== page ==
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Bait-fishing Basics

By Andrew Badullovich.

The fundamentals of basic bait-fishing are regularly overlooked; therefore, resulting in a poor day’s fishing. Often, the best results are achieved by keeping the process simple! There are three important steps which I tend to follow when fishing the estuary, and I hope that after reading this blog, these small tips will help you catch a feed of fish.


Step one: fresh is best

Attempt to gather a supply of fresh bait. Prawns, bait-fish, worms and molluscs are all ideal; however, there is one particular bait source that is easy to obtain and dynamite bait for bream, whiting, and flathead. The Bass Yabby or Pink Nipper (saltwater yabby) can be irresistible to feeding fish…especially when fishing shallow sand flats. You’ll require a nipper pump in order to suck the yabbies from the silty sand-bars. You simply slide the shaft of the pump into the sand, pull the handle back, and then squirt the contents from the pump onto the sand. Look for small yabbies wiggling and flicking among the tailing of silt that you have just exposed. Gathering pink nippers is easiest at low-tide; nonetheless, you can still obtain them when the sand-bars are flooded with water, by squirting the contents into a floating sieve. Gathering your own bait can be as fun as fishing itself and it’s an activity that the whole family can partake in.


Step two: keep it light

Keep your tackle on the light side. A light spin combo; such as, the AIRD Pre-mounted combos are ideal. I prefer monofilament fishing lines when bait fishing as they convey a considerable amount of stretch. This stretch helps keep delicate bait on the hook, as braided line can have a tendency to tear the bait from the hook when loading the rod for a cast. I personally use 4lb breaking strain, and find this more that strong enough. The rig is simple, and basically consists of a size 6 long-shank hook, connected to 50cm of 4lb fluorocarbon trace which is attached to a swivel before the mainline. Select the lightest sinker you can, in order to cast your offering to where the fish are. If the fish are keeping their distance from you, then increase the size of your weight to enable you to cast further distances. Try to avoid extra-large weights. Once you have made your cast, have the patience to leave your bait out there until the fish find it. It may take a little time for the fish to locate your bait; however, the fish will never find your hook if you constantly retrieve your line in to check your bait. I call it the “set and forget” method. Place the rod in a rod holder, and allow the fish to hook themselves.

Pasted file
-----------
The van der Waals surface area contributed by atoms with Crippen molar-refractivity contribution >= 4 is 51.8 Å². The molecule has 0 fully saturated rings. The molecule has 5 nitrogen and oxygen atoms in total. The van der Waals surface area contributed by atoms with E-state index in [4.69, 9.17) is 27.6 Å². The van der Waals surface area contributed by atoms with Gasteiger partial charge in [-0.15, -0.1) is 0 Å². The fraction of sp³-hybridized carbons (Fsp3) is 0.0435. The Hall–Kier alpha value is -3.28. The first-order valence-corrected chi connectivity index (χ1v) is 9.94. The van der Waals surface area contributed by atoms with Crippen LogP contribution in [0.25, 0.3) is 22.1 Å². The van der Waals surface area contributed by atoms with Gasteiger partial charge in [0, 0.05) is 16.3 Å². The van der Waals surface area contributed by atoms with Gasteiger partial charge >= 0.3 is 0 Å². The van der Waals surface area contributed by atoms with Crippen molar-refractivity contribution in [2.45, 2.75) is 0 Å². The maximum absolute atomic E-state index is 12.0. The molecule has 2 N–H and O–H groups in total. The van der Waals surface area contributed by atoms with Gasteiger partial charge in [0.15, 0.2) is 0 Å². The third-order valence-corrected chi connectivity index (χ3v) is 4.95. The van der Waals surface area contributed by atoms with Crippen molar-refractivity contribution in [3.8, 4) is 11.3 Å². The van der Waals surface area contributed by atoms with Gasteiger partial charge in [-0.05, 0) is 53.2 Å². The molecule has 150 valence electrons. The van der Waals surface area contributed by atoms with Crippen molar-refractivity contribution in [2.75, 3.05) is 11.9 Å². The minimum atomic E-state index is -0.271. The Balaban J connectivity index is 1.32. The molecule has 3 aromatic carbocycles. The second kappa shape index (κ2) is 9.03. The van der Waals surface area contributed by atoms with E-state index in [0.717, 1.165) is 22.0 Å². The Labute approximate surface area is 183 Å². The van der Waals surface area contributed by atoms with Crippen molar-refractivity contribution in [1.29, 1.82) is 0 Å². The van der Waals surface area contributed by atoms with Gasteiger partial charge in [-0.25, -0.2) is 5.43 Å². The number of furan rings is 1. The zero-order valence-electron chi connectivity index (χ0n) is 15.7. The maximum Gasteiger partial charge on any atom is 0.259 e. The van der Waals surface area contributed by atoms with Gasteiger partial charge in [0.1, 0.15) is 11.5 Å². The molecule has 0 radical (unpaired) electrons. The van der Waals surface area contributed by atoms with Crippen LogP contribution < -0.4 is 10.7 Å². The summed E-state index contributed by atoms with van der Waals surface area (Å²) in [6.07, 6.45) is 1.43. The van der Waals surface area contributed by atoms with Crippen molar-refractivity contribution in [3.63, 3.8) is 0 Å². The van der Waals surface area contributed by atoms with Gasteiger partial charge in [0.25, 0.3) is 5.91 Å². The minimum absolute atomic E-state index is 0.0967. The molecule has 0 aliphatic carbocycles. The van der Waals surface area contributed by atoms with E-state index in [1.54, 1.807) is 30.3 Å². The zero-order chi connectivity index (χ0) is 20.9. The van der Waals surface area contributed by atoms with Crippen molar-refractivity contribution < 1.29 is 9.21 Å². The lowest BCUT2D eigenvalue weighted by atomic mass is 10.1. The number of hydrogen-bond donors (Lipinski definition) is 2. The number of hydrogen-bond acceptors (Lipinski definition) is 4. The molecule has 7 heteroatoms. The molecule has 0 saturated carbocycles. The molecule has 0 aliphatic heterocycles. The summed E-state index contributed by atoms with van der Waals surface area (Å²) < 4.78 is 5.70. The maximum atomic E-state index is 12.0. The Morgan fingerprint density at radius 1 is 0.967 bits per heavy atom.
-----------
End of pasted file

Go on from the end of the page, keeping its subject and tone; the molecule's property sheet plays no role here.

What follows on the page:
Step three: shallow secrets

I am yet to find an estuarine system that does not harbour sand flats and sections of shallow water. The shallow sectors of an estuarine system are the first places that I will prospect for bream, flathead, and of course…those succulent whiting! In fact, you’re likely to encounter most of your typical estuarine species in less than one meter of water. It makes good sense to fish where the fish will be feeding: and given the fact that the sand flats are fertile “bait-gathering” grounds, it is definitely worth fishing these areas as the tide begins the rise and flood the sand-bars. Some flats will fish better as the tide falls, as fish may hold up in small gutters and deeper pockets of water within the flats system and feed on anything that is flushed from the flat with the falling tide. My favourite time to fish my local river is during the last of the run- out tide, and I am generally fishing in water that barely covers my knees. I believe shallow is the key, and I am still amazed at the amount of anglers who ignore the shallows as fish holding grounds.


So there you have it…obtain a fresh supply of bait, be patient whilst using light tackle, and fish the fertile shallow sand flats for some rod bending action! It works for me.

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